- Hundreds of thousands of low paid workers in Ireland would benefit from a Living Wage.
- Labour proposal would be phased in over three years.
Labour Laois representative Eoin Barry has called on government to support Labour’s Living Wage Bill 2022 which was introduced in the Dáil this week (Wednesday, May 11th). Mr Barry said it would deliver a much-needed pay rise for workers in Laois, and deliver on the long delayed commitment in the Programme for Government.
Mr Barry said:
“With the cost of living soaring and inflation at a 22-year high, Ireland needs a pay rise. The purpose of Labour’s bill is to amend the National Minimum Wage Acts to provide for a pathway to a living wage over three years and we are calling for immediate government action to deliver on this Labour Party bill.
“A living wage provides for needs, not wants, and is defined as the hourly rate of pay that makes possible a minimum acceptable standard of living, is evidence based, and grounded in social consensus.
“At present the minimum wage is set at €10.50 after the most recent 30 cent increase in January but it is not based on the cost of living.
“The living wage for 2021 was determined at a rate of €12.90 per hour. That is a €2.40 per hour wage gap that would make a real difference to the lives of so many people in XX.
“As recently as 2018 one in five workers were categorised as low paid, earning just below €11.90 per hour, or about 380,000 people. Transforming the minimum wage into a Living wage will also list the wages of many other workers.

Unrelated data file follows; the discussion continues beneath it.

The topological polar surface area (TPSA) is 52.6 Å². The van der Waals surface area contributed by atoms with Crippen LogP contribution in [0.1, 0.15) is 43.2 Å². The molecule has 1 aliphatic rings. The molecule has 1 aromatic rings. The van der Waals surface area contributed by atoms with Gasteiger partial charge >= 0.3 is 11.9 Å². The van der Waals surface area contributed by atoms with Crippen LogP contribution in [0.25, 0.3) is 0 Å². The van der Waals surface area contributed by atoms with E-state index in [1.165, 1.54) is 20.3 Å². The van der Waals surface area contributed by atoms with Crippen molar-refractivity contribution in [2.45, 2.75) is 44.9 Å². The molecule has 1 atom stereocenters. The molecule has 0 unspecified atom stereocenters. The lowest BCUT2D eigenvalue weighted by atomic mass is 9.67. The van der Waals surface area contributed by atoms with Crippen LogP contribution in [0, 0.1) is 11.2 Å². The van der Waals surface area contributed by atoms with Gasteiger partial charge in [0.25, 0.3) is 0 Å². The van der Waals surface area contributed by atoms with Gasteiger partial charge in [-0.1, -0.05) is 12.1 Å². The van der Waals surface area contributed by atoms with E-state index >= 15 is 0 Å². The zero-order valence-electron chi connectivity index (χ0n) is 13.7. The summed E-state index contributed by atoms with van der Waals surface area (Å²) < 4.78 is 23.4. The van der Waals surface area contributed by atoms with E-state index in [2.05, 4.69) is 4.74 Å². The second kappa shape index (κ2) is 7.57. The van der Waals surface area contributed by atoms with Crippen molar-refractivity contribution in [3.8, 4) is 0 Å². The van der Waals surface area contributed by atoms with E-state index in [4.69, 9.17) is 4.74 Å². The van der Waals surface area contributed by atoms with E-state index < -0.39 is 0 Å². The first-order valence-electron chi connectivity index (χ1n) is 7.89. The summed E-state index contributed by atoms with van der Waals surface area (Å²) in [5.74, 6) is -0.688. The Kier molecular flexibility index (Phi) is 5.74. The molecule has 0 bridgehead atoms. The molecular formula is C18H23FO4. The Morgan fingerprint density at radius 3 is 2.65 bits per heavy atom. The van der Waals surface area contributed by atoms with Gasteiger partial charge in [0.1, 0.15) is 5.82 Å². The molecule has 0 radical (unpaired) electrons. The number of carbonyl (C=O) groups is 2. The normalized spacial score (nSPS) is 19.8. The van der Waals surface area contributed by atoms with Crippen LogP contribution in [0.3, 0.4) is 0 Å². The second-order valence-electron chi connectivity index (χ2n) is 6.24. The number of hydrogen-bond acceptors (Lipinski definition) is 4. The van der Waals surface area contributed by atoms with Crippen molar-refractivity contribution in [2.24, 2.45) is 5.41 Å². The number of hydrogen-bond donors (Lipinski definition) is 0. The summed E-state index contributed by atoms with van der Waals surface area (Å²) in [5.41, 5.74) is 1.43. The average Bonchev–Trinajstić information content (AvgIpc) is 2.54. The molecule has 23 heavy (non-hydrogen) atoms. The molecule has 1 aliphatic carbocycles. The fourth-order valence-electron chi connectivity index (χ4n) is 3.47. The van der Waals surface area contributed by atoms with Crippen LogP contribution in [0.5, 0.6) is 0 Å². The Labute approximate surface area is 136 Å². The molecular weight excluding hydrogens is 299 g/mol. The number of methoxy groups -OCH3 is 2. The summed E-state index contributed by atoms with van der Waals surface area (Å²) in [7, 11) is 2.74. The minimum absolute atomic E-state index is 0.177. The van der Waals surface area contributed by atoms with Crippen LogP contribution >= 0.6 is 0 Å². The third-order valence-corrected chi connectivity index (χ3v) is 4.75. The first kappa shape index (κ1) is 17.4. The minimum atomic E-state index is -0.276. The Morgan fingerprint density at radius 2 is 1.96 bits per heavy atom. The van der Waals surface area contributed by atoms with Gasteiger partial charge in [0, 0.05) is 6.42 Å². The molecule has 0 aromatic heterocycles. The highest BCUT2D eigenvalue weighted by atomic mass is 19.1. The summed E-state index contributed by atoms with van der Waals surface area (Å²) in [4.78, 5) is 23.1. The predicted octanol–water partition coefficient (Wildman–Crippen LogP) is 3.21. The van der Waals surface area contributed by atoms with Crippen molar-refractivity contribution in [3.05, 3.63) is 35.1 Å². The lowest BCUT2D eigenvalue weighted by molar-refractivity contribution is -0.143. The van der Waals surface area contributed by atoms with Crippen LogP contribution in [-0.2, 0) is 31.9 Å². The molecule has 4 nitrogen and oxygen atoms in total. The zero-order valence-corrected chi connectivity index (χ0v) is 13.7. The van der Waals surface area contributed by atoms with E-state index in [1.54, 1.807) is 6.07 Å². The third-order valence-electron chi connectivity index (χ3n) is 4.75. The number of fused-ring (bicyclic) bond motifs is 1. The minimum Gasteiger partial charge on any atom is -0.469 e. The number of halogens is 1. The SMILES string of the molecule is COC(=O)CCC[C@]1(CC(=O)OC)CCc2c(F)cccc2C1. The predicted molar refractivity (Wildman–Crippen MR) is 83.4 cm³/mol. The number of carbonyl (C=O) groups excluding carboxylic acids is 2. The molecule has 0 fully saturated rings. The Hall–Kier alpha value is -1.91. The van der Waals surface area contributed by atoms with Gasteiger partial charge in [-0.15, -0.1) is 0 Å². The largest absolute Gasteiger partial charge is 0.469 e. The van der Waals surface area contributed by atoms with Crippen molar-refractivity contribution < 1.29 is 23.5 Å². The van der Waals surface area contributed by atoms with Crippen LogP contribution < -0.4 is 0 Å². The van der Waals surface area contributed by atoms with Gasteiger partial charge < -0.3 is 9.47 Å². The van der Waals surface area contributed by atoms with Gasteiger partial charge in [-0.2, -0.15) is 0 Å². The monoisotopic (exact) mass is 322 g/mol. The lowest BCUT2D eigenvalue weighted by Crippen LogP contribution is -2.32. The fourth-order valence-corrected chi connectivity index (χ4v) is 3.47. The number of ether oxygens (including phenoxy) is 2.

“Our Bill would transform the low pay commission into a living wage commission and assign it new duties to enable it to make recommendations. The Bill provides a definition of a living wage, meaning an annual wage that, in the opinion of the commission, if paid to a single adult person living alone and in full-time employment would afford that person a standard of living that meets the person’s needs at a minimum but socially acceptable level.
“Only by changing the remit of the Low Pay Commission can we begin the work of implementing a living wage.
“People in Laois are having to cope with an unprecedented spike in the cost of living, a spike that is affecting every household, individual, family and community across Ireland. The costs of fuel, rent, housing, food, childcare and basic services are rising. Even the price of basic items like bread and milk are rising.
“All of us are hearing daily from constituents in Laois who are feeling a real squeeze and whose incomes are no longer enough to meet the rising cost of living that they face.
“Ireland needs a pay rise, and we need to start with those on the minimum wage by transforming it into a Living Wage.”